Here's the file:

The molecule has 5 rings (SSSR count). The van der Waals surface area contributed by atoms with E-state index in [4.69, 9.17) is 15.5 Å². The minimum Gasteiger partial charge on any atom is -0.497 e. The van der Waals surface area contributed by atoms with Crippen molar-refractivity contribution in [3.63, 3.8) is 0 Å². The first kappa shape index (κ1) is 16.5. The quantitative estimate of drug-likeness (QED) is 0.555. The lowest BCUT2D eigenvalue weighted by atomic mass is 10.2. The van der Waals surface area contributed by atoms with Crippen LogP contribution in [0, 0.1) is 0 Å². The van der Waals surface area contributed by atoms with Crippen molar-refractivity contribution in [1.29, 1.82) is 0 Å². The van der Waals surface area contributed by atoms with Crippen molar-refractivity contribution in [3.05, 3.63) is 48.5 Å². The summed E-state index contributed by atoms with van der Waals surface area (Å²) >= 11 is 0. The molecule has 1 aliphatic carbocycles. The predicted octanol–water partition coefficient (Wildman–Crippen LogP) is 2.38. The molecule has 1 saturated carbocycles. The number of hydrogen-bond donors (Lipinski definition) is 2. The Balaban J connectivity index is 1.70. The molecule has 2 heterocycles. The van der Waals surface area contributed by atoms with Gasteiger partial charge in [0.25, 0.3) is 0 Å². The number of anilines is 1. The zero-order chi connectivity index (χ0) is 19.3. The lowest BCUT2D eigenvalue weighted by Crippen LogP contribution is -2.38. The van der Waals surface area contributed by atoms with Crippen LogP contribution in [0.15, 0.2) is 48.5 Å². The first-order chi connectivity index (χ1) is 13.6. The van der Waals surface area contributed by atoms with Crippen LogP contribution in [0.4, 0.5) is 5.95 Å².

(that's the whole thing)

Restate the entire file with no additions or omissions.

The molecule has 5 rings (SSSR count). The van der Waals surface area contributed by atoms with E-state index in [4.69, 9.17) is 15.5 Å². The minimum Gasteiger partial charge on any atom is -0.497 e. The van der Waals surface area contributed by atoms with Crippen molar-refractivity contribution in [3.63, 3.8) is 0 Å². The first kappa shape index (κ1) is 16.5. The quantitative estimate of drug-likeness (QED) is 0.555. The lowest BCUT2D eigenvalue weighted by atomic mass is 10.2. The van der Waals surface area contributed by atoms with Crippen LogP contribution in [0, 0.1) is 0 Å². The van der Waals surface area contributed by atoms with Crippen molar-refractivity contribution in [1.29, 1.82) is 0 Å². The van der Waals surface area contributed by atoms with Crippen molar-refractivity contribution in [3.05, 3.63) is 48.5 Å². The summed E-state index contributed by atoms with van der Waals surface area (Å²) >= 11 is 0. The molecule has 1 aliphatic carbocycles. The predicted octanol–water partition coefficient (Wildman–Crippen LogP) is 2.38. The molecule has 1 saturated carbocycles. The number of hydrogen-bond donors (Lipinski definition) is 2. The Balaban J connectivity index is 1.70. The molecule has 2 heterocycles. The van der Waals surface area contributed by atoms with Gasteiger partial charge in [0.25, 0.3) is 0 Å². The number of anilines is 1. The zero-order chi connectivity index (χ0) is 19.3. The lowest BCUT2D eigenvalue weighted by Crippen LogP contribution is -2.38. The van der Waals surface area contributed by atoms with Crippen LogP contribution in [0.15, 0.2) is 48.5 Å². The first-order chi connectivity index (χ1) is 13.6. The van der Waals surface area contributed by atoms with Crippen LogP contribution in [0.4, 0.5) is 5.95 Å².